The Art of Asking Questions
By: David Hoffman, IAM Distinguished Fellow
Email:email@example.com Posted: July 30, 2015
Mediation is sometimes referred to as “the art of asking questions.” One of my mediation teachers, David Matz, described this process as similar to fishing – we cast our questions on the waters of the conflict, and sometimes we catch a fish (i.e., a really useful answer)!
Our goal in asking questions is to understand people’s stories, discern their underlying interests, and explore the feasibility of various settlement options. Curiosity is an essential trait for mediators.
For negotiators, asking questions is equally important, even when there is no mediator present. The best negotiators ask lots of questions – and here are two stories that illustrate the point:
First Story: Many years ago, I served as a negotiation teacher for the first-year associates at my old law firm, Hill & Barlow. Each year, I gave the associates the same negotiation exercise – a case called “Sally Soprano,” one of the most popular negotiation exercises published by the Program on Negotiation at Harvard Law School. It’s a scorable exercise in which the parties are negotiating a contract for the services of an opera singer. After the exercise is over, the associates and I calculated who got the best and worst deals for the opera singer, and explored the reasons why.
One of the most important parts of this exercise was the next step, in which I invited two senior partners who had never seen the “Sally Soprano” exercise to do the negotiation in front of the associates. Each year I got to see good negotiators, but the very best result ever was by a senior partner named Charles Dougherty, who got an exceptionally favorable outcome for the opera singer in a rather surprising way. He did not pound the table, make excessive demands, or berate the other side for their stinginess. Instead, he calmly asked a series of questions about the opera company and its interests and concerns. He asked what the opera company had paid other performers and what their projected finances were for this particular opera. He asked about their alternatives to an agreement with his client, Sally Soprano.
Notably, Charles asked the questions in a non-threatening, thoroughly engaging way. He exuded an air of curiosity, compassion, and helpfulness – “it appears that all of our interests would be served well by making a deal here,” he said. By the time he got answers to all his questions, he was able to offer a deal that met all of the opera company’s needs and interests and maximized the value of the contract for his client. And, just as important, his client and the opera company left the table with positive feelings about this new contract. Charles did a superb job, and he made it look easy!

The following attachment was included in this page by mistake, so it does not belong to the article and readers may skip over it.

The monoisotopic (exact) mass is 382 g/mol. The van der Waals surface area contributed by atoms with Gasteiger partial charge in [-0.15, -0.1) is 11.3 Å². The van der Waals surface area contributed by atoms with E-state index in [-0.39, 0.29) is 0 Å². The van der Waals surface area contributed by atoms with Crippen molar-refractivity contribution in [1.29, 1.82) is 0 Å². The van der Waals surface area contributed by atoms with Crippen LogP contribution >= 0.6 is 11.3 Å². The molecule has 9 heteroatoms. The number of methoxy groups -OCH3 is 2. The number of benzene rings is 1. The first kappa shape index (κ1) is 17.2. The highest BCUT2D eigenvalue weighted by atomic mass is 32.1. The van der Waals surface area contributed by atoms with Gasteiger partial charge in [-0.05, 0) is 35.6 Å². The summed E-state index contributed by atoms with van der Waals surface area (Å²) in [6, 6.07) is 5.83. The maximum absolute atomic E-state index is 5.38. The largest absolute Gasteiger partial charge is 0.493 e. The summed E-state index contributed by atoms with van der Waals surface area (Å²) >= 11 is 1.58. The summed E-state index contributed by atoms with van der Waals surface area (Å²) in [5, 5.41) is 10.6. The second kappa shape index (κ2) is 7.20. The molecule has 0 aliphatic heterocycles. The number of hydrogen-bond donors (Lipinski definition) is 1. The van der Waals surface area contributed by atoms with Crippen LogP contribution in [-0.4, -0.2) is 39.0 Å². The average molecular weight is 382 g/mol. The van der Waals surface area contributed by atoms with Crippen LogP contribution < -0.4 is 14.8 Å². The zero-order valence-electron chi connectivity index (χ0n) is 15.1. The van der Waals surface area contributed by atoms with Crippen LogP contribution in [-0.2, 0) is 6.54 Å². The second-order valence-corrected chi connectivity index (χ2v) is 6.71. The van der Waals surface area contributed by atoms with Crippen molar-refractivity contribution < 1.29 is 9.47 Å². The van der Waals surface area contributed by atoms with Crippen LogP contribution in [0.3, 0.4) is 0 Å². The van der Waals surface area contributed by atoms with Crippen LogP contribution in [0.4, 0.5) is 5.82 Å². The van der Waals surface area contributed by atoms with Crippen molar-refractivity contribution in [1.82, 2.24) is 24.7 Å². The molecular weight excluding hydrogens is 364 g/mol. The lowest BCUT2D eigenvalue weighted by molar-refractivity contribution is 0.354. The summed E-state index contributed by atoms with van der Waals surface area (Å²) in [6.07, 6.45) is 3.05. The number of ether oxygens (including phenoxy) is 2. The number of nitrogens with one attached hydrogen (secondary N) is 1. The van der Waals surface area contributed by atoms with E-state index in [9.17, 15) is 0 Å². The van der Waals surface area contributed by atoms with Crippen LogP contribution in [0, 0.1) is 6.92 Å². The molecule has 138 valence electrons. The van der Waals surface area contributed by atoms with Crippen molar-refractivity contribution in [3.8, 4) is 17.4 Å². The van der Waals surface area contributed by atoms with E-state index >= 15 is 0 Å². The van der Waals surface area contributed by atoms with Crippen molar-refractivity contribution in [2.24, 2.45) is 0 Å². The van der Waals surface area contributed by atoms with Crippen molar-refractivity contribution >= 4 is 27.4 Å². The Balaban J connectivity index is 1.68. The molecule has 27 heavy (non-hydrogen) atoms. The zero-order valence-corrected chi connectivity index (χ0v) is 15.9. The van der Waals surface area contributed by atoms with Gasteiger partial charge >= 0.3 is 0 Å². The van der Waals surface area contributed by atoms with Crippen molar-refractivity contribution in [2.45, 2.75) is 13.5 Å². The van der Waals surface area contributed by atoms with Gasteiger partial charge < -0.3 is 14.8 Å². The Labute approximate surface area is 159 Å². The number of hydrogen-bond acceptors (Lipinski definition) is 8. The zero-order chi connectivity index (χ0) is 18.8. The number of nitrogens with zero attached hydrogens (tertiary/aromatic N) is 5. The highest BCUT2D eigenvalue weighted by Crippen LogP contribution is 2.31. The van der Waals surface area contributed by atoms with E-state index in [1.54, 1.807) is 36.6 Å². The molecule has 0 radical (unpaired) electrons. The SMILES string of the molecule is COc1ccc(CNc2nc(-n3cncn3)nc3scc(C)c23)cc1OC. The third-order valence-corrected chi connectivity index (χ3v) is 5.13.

Second Story: My late wife, Beth Andrews, applied many years ago for her first job as a clinical social worker with an advertised pay range of $40,000 - $45,000. The agency offered Beth the job and proposed paying her $40,000. Beth asked if she could think about it, and then asked me how she should negotiate her salary. She was nervous about appearing greedy – she thought that would be a poor way to start a new job. She also worried that if she was too tough a bargainer, the agency would withdraw its offer. So I proposed that we rehearse the negotiation.
I suggested that she begin by asking whether the agency was willing to pay more than $40,000. Beth then asked me what she should say if they came back with an offer of $42,500. I said, “What would you like to say?” “I think I would just say ‘Yes’!” she said. I suggested the following: “What if you then asked them what they would be looking for in someone that they paid $45,000?” Beth said, “I think I could do that.”
The next day Beth spoke on the phone with the agency representative, and in response to her first question they increased their salary offer from $40,000 to $42,500. “Do we have a deal?” the interviewer asked. Beth, summoning her courage, asked, “What would you be looking for in someone that you paid $45,000 a year?” The phone line went silent for a few moments, which seemed like a few minutes to Beth. Then the interviewer said, “You are a really good negotiator – we can offer you the full $45,000 per year.” Needless to say, Beth was elated, accepted the offer with gratitude, and had a very positive feeling about the job throughout her tenure.
The Takeaway: Curiosity can be disarming – in part, because it is so unusual in negotiations. But the art of asking questions has more than mere economic and instrumental value. It also has value in forging relationships. This is especially important if the negotiation involves a contract or other ongoing connection. And, being relational has intrinsic value for both parties. (For an excellent discussion of this last point, see the forthcoming book by Louise Phipps Senft and William Senft entitled, Being Relational: The Seven Ways to Quality Interaction and Lasting Change.)
Studies of team performance in business have shown that the highest performing teams have communication styles in which the ratio of inquiries to assertions is high. Similar results have been seen in studies of married couples.
So, in your next negotiation – whether it is in a conference room or at the dinner table – consider: should the next words out of your mouth be punctuated with a period or a question mark?
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